A state senator says a recent parasailing fatality at Clearwater Beach could be the impetus to finally pass state regulations governing the industry.
Three previous attempts have failed, but Sen. Dennis Jones, R-Treasure Island, said his effort stands a better chance because he has found a co-sponsor in the Florida House, Rep. Jim Frishe, R-St. Petersburg. Previous bills were doomed by the lack of a House sponsor, he said.
Jones said his bill will include regulations for inspections and safety gear and insurance requirements. Law enforcement and industry representatives, including the Professional Association of Parasail Operators, will have input, he said.
The bill will be named after Alejandra White, the 27-year-old tourist from Georgia who died Saturday after a Labor Day weekend parasailing accident with her fiance at Clearwater Beach.
Former state Sen. Jim Sebesta, R-St. Petersburg, proposed parasailing regulations three years in a row, most recently in 2006. Each attempt failed. "I believe its time has come," Jones said.
Meanwhile, U.S. Sen. Bill Nelson, D-Florida, said he will ask U.S. Coast Guard for recommendations on parasail safety regulations in the wake of White's death.
The Coast Guard, which issues permits for parasail boats, has declined to intervene.
"The Coast Guard is concerned about safety, but we do not have a clear authority to regulate parasailing equipment or operators," said Lt. Cmdr. Matthew Moorlag. The Coast Guard doesn't regulate other recreational activities, such as waterskiing, scuba diving or charter fishing, he said.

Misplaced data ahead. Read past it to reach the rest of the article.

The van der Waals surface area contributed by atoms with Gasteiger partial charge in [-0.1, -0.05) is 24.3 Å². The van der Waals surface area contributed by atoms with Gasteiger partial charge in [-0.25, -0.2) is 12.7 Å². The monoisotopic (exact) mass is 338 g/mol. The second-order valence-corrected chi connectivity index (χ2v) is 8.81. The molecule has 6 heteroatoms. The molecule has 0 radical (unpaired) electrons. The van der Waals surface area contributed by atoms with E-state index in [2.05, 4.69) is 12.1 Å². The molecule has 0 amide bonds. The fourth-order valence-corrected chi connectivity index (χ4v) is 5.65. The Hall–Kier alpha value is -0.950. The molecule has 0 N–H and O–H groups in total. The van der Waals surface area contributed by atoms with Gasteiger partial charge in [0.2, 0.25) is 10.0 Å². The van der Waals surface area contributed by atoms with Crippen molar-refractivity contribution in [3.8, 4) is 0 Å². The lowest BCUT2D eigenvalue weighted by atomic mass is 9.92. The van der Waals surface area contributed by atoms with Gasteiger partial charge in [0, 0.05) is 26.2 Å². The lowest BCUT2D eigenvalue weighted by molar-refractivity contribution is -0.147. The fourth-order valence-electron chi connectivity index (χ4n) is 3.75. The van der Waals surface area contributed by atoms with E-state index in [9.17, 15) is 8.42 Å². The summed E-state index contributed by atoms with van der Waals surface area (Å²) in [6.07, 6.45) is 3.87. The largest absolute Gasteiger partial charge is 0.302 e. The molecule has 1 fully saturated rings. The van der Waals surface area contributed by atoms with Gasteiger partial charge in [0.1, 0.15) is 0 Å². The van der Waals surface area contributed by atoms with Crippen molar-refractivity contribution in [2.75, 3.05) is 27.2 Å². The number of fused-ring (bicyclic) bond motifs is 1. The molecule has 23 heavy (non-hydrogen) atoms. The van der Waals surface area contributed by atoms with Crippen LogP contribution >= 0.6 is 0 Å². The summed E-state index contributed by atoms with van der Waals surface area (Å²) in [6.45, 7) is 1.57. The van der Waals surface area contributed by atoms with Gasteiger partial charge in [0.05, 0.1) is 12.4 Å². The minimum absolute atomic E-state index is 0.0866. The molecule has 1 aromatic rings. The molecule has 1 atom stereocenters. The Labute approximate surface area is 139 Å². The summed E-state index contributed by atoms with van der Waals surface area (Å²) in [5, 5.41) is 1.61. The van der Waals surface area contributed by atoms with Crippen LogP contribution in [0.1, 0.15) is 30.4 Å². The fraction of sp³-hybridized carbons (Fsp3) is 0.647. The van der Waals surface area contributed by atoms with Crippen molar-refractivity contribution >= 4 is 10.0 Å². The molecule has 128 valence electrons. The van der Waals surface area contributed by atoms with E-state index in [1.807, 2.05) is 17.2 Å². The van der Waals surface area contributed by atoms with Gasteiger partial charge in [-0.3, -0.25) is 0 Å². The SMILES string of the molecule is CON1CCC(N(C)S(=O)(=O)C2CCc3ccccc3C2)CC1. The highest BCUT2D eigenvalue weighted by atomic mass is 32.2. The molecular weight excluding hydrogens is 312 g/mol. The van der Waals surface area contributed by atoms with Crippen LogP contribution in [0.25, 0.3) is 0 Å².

But even parasailing industry representatives have called on the Coast Guard to begin regulating the industry.
Mark McCulloh of the national Parasail Safety Council, who once favored allowing the industry to regulate itself, said White's death shows that's not possible.
"This self-regulation does not work," McCulloh said. "Most importantly, it's been disingenuous to the public. There's going to continue to be accidents."
About 15 people have died in parasailing accidents in the past 20 years in Florida, McCulloh said.
Mike Stockwell, a co-owner of Gators Parasail in Madeira Beach, said some regulation is okay, but too much would hurt his business.
"I think that once we go down the slippery slope of regulation we have to be careful it doesn't get to be too much," he said.